%lp = landingpad { i1, i32 }
  filter [0 x i1] zeroinitializer
  unreachable
}

That is, a case where the select input exactly dominates the terminator of the predecessor. But now that I wrote that, it's not really applicable to this patch, because there's the phi node sitting in between, so this is more a test for D82072 than this one.

A select with a very obviously non-dominating input.

A select cannot have a non-dominating input.

Sorry, what I meant here is that the input does not dominate the terminator of the predecessor. You do have some tests of this kind, but only as a side-effect of instructions being sunk into the block that contains the select, while the original test cases could be transformed. The suggestion here is to add one true-negative test case that will not transform even once the possible extensions (phi translation, hoisting instructions back) to this patch are implemented. Something like:

define i32 @test(i1 %cond, i32 %a, i32 %b) {
; CHECK-LABEL: @test(
; CHECK-NEXT:  entry:
; CHECK-NEXT:    br i1 [[COND:%.*]], label [[IF_TRUE:%.*]], label [[IF_FALSE:%.*]]
; CHECK:       if.true:
; CHECK-NEXT:    br label [[MERGE:%.*]]
; CHECK:       if.false:
; CHECK-NEXT:    br label [[MERGE]]
; CHECK:       merge:
; CHECK-NEXT:    [[PHI:%.*]] = phi i32 [ [[A:%.*]], [[IF_TRUE]] ], [ [[B:%.*]], [[IF_FALSE]] ]
; CHECK-NEXT:    [[ADD:%.*]] = add i32 [[PHI]], 1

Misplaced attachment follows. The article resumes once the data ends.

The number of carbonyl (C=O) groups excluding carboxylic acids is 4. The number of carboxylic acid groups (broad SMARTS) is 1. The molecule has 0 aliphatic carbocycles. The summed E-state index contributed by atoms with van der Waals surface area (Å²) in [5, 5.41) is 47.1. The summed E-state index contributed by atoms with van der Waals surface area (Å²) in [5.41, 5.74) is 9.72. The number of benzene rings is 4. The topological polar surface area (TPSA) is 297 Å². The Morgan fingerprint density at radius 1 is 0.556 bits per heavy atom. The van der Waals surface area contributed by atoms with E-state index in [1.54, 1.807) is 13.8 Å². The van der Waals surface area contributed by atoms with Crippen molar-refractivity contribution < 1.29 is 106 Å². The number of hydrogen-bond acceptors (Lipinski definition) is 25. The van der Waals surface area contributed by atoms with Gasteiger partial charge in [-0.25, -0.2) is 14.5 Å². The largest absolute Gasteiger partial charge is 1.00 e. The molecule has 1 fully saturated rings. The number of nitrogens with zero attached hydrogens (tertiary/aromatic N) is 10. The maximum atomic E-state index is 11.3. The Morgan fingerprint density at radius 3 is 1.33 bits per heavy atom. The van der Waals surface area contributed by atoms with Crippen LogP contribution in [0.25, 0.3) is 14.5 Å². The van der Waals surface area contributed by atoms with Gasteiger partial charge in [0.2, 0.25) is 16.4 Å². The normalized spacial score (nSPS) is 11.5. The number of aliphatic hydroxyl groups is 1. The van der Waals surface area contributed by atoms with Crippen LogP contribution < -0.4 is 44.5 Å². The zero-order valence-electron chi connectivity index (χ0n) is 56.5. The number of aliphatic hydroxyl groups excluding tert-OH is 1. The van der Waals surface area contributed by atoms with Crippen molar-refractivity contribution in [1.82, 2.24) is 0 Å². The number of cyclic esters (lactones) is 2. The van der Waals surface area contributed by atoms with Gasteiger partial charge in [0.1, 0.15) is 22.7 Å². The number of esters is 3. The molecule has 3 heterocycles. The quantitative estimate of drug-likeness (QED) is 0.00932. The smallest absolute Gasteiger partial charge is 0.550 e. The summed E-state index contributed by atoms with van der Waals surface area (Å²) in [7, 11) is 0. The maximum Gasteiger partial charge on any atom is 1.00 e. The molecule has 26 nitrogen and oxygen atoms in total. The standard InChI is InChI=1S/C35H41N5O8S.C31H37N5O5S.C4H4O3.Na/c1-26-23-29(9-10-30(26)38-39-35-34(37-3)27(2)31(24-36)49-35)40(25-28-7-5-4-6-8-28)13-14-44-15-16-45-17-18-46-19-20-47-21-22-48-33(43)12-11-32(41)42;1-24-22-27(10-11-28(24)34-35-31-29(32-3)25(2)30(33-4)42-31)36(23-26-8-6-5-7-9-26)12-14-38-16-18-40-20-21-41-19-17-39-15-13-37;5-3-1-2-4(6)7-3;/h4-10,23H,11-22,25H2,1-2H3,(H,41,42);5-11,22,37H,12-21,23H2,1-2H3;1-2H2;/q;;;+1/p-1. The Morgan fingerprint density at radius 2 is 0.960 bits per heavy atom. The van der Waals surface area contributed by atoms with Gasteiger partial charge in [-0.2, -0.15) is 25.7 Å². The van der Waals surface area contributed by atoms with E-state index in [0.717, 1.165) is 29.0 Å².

; CHECK-NEXT:    [[S:%.*]] = select i1 [[COND]], i32 0, i32 [[ADD]]
; CHECK-NEXT:    ret i32 [[S]]
;
entry:
  br i1 %cond, label %if.true, label %if.false

if.true:
  br label %merge

if.false:
  br label %merge

merge:
  %phi = phi i32 [%a, %if.true], [%b, %if.false]
  %add = add i32 %phi, 1
  %s = select i1 %cond, i32 0, i32 %add
  ret i32 %s
}

In any case, this LGTM.

llvm/lib/Transforms/InstCombine/InstCombineSelect.cpp
2466

Hm, you're right. If I add an assert(0) in here, I do get some test-suite failures. D75362 should guarantee that the branch is canonicalized first, but until then it's not dead code indeed (though it should still picked up by fixpoint iteration, but best not rely on that).

This revision is now accepted and ready to land.Mon, Jun 22, 12:28 AM
mkazantsev marked an inline comment as done.Mon, Jun 22, 9:36 PM
mkazantsev added inline comments.
llvm/lib/Transforms/InstCombine/InstCombineSelect.cpp
2466

It's because InstCombine iterates blocks in post-order, so dominators go after dominated blocks.

Ok, thanks. I'll add the test with invoke as one of selected values. As for another one (select argument does not dominate terminator), it already has coverage in exsting tests.

mkazantsev closed this revision.Mon, Jun 22, 10:31 PM
commit 9bff376e5c10ea384a6eee93f7d7668d670a66e7
Author: Max Kazantsev <mkazantsev@azul.com>
Date:   Tue Jun 23 11:46:59 2020 +0700

    [InstCombine] Replace selects with Phis

    We can sometimes replace a select with a Phi node if all of its values
    are available on respective incoming edges.

    Differential Revision: https://reviews.llvm.org/D82005
    Reviewed By: nikic